When you use UIManagedDocument, you’ll get a set of interrelated NSManagedObjectContext instances. Amain context that you use as per normal with your GUI objects and the root context, which is the main context’s parent that are used for asynchronously saving data to persistent storage. When dealing with object contexts created by UIManagedDocument you should not save them directly – you’ll bypass undo management and a lot of other behind-the-scenes stuff. UIManagedDocument will periodically save these for you in the correct order.

Use the managed object context hierarchy

From this building block, I go further to recommend a pattern for using the new context hierarchy. I discovered this works nicely on iOS when I was working on Resonate.

  • Use the root context for saving data obtained by network refreshes.
  • Use the main context for GUI components and others that needs to be in the main thread.
  • Create individual worker contexts as children of the main context for background data processing tasks.

Core data context use

Use the Root Context for Network Refreshes

Being a Twitter client, Resonate often need to ask Twitter for the latest tweets and other data. When Twitter returns and Resonate parsed the resulting JSON data, it then invokes the root context’s operation queue to store the parsed JSON data into managed objects.

You can use this pattern yourself. You run network operations asynchronously, parse the resulting data, and then when you’re ready to store it you call performBlock on the root context.

You can see the pattern in the sequence diagram below. Typically the user initiates the refresh from an action in the view controller. If you use ASIHTTPRequest for your network I/O, you can make it run asynchronously. When the request is complete, you pass the raw data into an operation queue for parsing (note that +[ASIHTTPRequest sharedQueue] is convenient for this). When the data is parsed, you make use of the root context’s private queue to update the data to your managed objects. Upon completion of the update, you pass the object IDs of the updated objects back to your view controller in the main thread. Please take care not to pass the actual managed object instances between operation queues as this will certainly cause problems.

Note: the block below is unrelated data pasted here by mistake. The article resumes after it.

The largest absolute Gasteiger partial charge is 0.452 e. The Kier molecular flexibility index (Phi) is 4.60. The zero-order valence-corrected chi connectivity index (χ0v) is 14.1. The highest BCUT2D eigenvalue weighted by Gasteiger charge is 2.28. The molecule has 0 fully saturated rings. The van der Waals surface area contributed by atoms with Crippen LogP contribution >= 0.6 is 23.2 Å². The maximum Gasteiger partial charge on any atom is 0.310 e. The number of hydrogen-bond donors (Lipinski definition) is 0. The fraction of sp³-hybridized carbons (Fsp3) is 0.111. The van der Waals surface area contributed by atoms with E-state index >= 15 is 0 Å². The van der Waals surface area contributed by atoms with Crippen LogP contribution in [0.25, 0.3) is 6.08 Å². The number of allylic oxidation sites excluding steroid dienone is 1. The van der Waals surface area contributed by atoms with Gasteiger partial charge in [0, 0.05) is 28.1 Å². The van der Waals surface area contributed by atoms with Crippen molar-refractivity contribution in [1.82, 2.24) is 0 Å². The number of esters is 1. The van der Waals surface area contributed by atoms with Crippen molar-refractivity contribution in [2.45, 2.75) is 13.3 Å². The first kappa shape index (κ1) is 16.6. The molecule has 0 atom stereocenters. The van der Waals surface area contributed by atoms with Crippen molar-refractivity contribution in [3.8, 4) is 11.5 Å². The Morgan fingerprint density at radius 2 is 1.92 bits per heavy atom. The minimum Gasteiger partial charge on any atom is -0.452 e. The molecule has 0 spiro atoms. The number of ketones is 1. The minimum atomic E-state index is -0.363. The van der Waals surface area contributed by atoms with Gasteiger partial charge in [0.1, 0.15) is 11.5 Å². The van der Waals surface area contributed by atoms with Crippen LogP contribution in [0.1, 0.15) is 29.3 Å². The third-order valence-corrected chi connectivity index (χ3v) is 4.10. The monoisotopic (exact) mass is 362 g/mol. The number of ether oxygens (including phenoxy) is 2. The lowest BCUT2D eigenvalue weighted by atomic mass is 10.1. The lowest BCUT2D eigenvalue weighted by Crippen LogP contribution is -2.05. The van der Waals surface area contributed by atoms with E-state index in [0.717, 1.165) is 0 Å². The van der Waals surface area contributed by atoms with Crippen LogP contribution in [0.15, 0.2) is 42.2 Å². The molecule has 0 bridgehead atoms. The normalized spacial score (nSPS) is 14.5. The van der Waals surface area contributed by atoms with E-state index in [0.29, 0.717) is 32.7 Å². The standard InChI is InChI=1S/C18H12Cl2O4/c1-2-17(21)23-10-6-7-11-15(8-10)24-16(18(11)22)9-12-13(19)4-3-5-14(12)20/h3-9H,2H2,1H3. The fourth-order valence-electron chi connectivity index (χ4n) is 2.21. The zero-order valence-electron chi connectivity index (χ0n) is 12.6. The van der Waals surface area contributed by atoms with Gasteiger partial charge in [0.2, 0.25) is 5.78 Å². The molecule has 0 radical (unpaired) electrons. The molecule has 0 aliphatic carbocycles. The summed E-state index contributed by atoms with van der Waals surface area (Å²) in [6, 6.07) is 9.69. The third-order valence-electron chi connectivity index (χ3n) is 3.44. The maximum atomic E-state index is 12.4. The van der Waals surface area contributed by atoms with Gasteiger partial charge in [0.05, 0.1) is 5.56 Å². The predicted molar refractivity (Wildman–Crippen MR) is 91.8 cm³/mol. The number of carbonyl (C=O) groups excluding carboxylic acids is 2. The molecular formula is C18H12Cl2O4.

Network Refresh Pattern

One caveat of this approach is that you need to separate network-sourced data with user-edited data. That is attributes that can be updated from the network should not be editable by the user. This is to prevent conflicts when UIManagedDocument tries to saves your contexts.

Use Multiple Child Contexts for Worker Queues

If you need to do some long-running data processing, you should run those in a background operation queue and not in the main thread. But really to make your app responsive, anything that may take longer than half a second should be taken off the main thread – especially important in iOS devices where the CPU is a lot slower than the one found in OS X machines.

Those background operations should use their own private NSManagedObjectContext instances. I also recommend that these contexts are set as children of the main context. Why? Because when the operation completes and the context is saved then the results are “pushed” into the main context. This also rescues the GUI from having to refresh its NSManagedObjectContext to get the updated objects. Since you create these contexts yourself, you are responsible for saving them – unlike the main and root contexts that are owned by UIManagedDocument.

How to use it? Refer to the interaction diagram below. Typically the view controller creates the worker operation class (which is an instance of NSOperation). As part of the worker’s initial setup regime, the view controller provides its context as the parent context for use by the worker object. Then when the worker starts it creates its own private NSManagedObjectContext instance and use that context as it’s scratchpad data store. Just before the worker completes, it saves the context to push its changes to the main thread’s context.

Core Data for Background Processing

Conclusion